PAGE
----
The debate in the legislative assembly on a motion to restore meaningful public participation provisions in the Yukon Municipal Act was both encouraging and disturbing.
Steve Cardiff, who introduced the motion, and Eric Fairclough, who endorsed it, spoke with passion and eloquence in support of democratic principles and about the legislature’s intent when it adopted the act in 1998.
The relevant issue in this debate is found in a question Henry David Thoreau asked in Civil Disobedience, an essay he wrote in 1849:
The progress from an absolute to a limited monarchy, from a limited monarchy to a democracy, is a progress toward a true respect for the individual. Is a democracy, such as we know it, the last improvement possible in government?
The legislative assembly answered Thoreau’s question with a definitive no when it adopted a new municipal act in 1998. Community Services Minister Archie Lang’s response to Cardiff’s motion, and the legislative assembly’s vote to defeat that motion indicates democracy in the Yukon had advanced too far in 1998 and that, in matters of community planning, government knows best and should therefore not be accountable to anyone.
Lang’s assurance “the referenda provision of the municipal act continues to allow residents to petition for a referendum on the wide range of other issues” is naive. Perhaps Lang does not understand what an official community plan is and what effect it has in local government.
The municipal act stipulates an OCP must address future development and land use, municipal services and facilities, environmental matters, utilities and transportation systems.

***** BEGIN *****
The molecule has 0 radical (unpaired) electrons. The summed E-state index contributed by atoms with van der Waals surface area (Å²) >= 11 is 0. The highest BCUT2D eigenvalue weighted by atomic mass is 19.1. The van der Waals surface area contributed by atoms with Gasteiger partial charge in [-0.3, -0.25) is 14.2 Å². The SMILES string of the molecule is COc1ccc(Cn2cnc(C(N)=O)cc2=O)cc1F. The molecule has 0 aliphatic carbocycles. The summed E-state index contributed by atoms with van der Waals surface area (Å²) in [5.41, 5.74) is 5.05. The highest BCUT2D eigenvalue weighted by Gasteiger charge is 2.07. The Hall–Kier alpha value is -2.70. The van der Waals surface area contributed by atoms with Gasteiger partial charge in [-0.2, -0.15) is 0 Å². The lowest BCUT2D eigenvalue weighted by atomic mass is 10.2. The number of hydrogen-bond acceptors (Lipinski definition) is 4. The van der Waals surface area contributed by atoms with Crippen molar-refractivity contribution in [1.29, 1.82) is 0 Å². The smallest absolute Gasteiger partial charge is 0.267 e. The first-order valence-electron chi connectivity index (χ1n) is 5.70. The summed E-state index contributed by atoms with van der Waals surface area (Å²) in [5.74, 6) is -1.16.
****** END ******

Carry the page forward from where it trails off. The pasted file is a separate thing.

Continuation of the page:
Further to that, the act allows a council to include anything it wishes in an OCP. The act prohibits a council from enacting “any provision or carry out any development contrary to or at variance with” the OCP. But the act allows that the OCP “shall not commit the council Ã‰ to undertake any of the projects outlined” in the OCP.
What this means is everything council wishes to do either must or may be covered in the OCP.
While council is not permitted to contravene the OCP, it is not required to do anything stipulated in the OCP. The OCP provides the fence within which council may freely roam.
The act specifies a petition may be submitted “on any matter,” listing just three exemptions: the operating budget, the capital budget, and the property tax bylaw.
The government’s decision to allow the BC Court of Appeal’s decision to stand without amending the act either as proposed by Cardiff’s motion or to add OCP bylaws to the list of exemptions opens the door to legal challenges on any petition.
OCP bylaws are not exempt, but Whitehorse argued it should be. The Yukon Supreme Court disagreed, but the BC Supreme Court overruled the Yukon court and decided petitions and referendums on OCP bylaws should not be allowed.
This creates a situation where a citizen’s petition for a referendum on any issue, which citizens are free to do as Lang suggests, may be short-circuited by council with a minor amendment to the OCP to prohibit whatever the initiative calls for.
Of course, if council agrees to act on a citizen’s proposal, there is no need for a petition.
Today, if a citizen initiates a petition to build a playground, to pave a street, to upgrade a water or sewer system or to do anything council does not wish to do, council can preempt the petition with an OCP amendment.
Council could also follow the example set by Whitehorse in the McLean Lake matter, leaving the citizen with the choice of abandoning the petition or being dragged through the courts for months and paying thousands of dollars in legal fees.
Prior to 1998, the municipal act placed the checks and balances for local government decisions in the hands of the minister. The 1998 municipal act put these checks and balances in the hands of the people in the communities affected by their council’s decisions.
The Yukon government’s inaction in response to the BC Court of Appeal decision in City of Whitehorse v. Darragh eliminates all checks and balances from local government.